We need to do the same thing with all of our processes to lead a sustainable life.  Rather than immediately consider something waste, we should ask ourselves what it becomes next.  Holey towels become dust rags; old clothes become quilt pieces; poultry bones and pieces become stock.  And yes, the leavings from canning can become flavorings, toppings, and other treats.  In the process, our lives become filled with abundance, because we have limited our waste. 

What "waste" can you find value in today?

The Analysis

Fast:  Changing your way of thinking may take time, but many forms of "waste" take less time to recharacterize than they do to dispose of.  I can go through the hassel of taking fireplace ashes to my weekly trash can, or I can use them to line my compost bucket, reducing any food scrap odor and providing important nitrogen to my compost pile.  The result is the best fertilizer on earth.

Cheap:  Turning waste into abundance is always a financial win.  It has the added benefit of reducing the amount of first-use "stuff" you have to buy, too.  I'm certainly not buying strawberry coffee flavoring this year.

Good:  A life with less waste and more abundance; quite good.
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Tuesday, February 16, 2010

Sprouting Peppers and Hopes for Spring


Right now, the view above is the only one I can see out my front door.  Luckily, I have a better view inside:

That's better!

The pepper seeds I planted around Groundhog Day started uncoiling their little white backs out of the soil after just 7 days; by Valentine's Day, I had a full tray of little seedlings, each with their bright green first pair of leaves unfolded to the light.  So, it is time to give them something to reach for.

Many seed-starting handbooks (and virtually all gardening catalogs) will start you salivating over "seedling condominiums," these sets of shelves with adjustable banks of grow lights suspended overhead.  They are lovely, and they will set you back somewhere around $200-$300.  If you are going into commercial seedling production, this may be a reasonable capital expenditure.  I, however, just want a nice cheap supply of peppers and salsa next summer and winter.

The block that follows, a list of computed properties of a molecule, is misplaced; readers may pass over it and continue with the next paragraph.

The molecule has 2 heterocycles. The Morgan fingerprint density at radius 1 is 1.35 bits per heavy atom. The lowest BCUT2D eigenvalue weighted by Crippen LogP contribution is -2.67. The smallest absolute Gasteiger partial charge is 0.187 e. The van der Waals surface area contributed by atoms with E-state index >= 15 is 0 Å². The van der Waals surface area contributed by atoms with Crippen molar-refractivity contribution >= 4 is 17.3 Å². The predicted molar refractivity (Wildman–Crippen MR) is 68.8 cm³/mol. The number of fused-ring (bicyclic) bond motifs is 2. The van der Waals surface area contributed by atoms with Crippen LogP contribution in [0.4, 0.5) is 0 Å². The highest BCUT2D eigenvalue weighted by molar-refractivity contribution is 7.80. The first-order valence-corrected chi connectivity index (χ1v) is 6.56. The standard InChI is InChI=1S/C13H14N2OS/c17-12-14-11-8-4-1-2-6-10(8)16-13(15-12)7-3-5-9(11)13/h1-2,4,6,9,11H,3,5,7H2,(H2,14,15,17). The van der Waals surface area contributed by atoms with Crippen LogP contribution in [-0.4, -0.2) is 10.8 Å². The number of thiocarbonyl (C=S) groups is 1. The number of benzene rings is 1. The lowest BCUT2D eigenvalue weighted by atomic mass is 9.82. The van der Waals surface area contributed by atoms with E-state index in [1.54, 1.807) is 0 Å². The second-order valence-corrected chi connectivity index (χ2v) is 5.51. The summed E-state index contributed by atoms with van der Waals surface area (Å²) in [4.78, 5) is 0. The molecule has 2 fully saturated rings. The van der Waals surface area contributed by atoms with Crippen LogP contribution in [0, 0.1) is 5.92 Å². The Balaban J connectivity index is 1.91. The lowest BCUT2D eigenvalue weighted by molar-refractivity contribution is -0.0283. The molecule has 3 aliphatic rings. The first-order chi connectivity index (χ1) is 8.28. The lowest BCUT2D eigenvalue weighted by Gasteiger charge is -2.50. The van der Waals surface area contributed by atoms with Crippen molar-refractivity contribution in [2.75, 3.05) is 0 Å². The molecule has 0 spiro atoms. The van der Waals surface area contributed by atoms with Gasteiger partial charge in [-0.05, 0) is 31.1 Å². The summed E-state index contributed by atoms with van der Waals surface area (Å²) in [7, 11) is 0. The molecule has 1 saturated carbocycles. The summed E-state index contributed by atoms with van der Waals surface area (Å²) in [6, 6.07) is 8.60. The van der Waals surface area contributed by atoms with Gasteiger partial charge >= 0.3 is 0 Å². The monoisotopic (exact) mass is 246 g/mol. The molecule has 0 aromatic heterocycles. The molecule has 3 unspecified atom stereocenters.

So, I took an old desk lamp, and I inserted a $3 grow bulb in it.  The bulb will provide the correct spectrum of light for the peppers to grow, and you are only out the cost of the bulb.  (Sorry, a traditional fluorescent or incandescent bulb won't do it, because it won't throw the correct parts of the light spectrum for the plants.)

The low-cost grow light.

The drawback of this approach is that you will need to shift the light during the day so each pot of seedlings gets direct light.  They like to have at least 14 hours of light, so it helps to have your seedlings in a high-traffic area (remember, mine are still in the kitchen) so you will nudge the light whenever you pass.  However, this system has worked very well for me for years. 

We won't need to do anything else to the peppers until we see a first set of "true" leaves, which should be in a couple of weeks.  Until then, just turn that light on in the morning and let them grow!

The Analysis

Fast:  You can pick up a grow bulb at any hardware store or greenhouse, or most grocers.  I know you have an old desk lamp sitting around, or some other lamp with a goose-type neck that will shine down on your peppers.

Cheap:  I haven't purchased a grow bulb since last year, but I usually purchase one a year at about $3.  As you will see, this ultimately becomes part of an array of lights and windows for seedling growth, so it works out to be a good deal, and much better than those seedling condos.

Good:  Peppers are still the goal here, and we're one step closer to salsa!

Note:  If you do not have an outdoor greenhouse or sunroom and are in zone 5 or north, you can still grow peppers with us here at FC&G.  Start your seeds now, and you will be about 2 weeks behind me, or just perfect for "adult" plants ready to set out on the first of June.

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Thursday, February 11, 2010

Cutting Costs with Coupons -- Carefully

If one of your primary motivations for embracing sustainability is saving money (and good for you, if so), then you will have found numerous books and blogs advising you to clip coupons.  If you watch daytime television, you have no doubt flipped on a show featuring some consumer who has managed to get her weekly groceries for free thanks to some fortuitous combination of coupons, coupon doubling, store sales, and rebates. 

If you are like me, after you deal with your feelings of coupon inadequacy, you start wondering what this woman is feeding her family.  If I actually could pull off a stunt like this, something tells me I would have a cart full of Go-Gurt and Pop-Tarts, plus 117 packages of disposable razors.  You will notice that the best sales always come on items that are full of HFCS, are overly processed, or are headed for a landfill after use.

Processed food and consumer product companies know that the small sales promotion known as a coupon will bring in those of us trying to save money; they hope it will gain them a convert to their product.  But be aware, they don't really want to let you have something for nothing.

Last night, I made my way out during Snowmageddon for an appointment, and along the way I stopped at the grocery.  (Names omitted to protect the guilty.)  I had in my hands a recent sales promotion for a premium brand of coffee offering a "free pound of coffee, up to $4.00."  Naturally, this is something I wanted to take advantage of.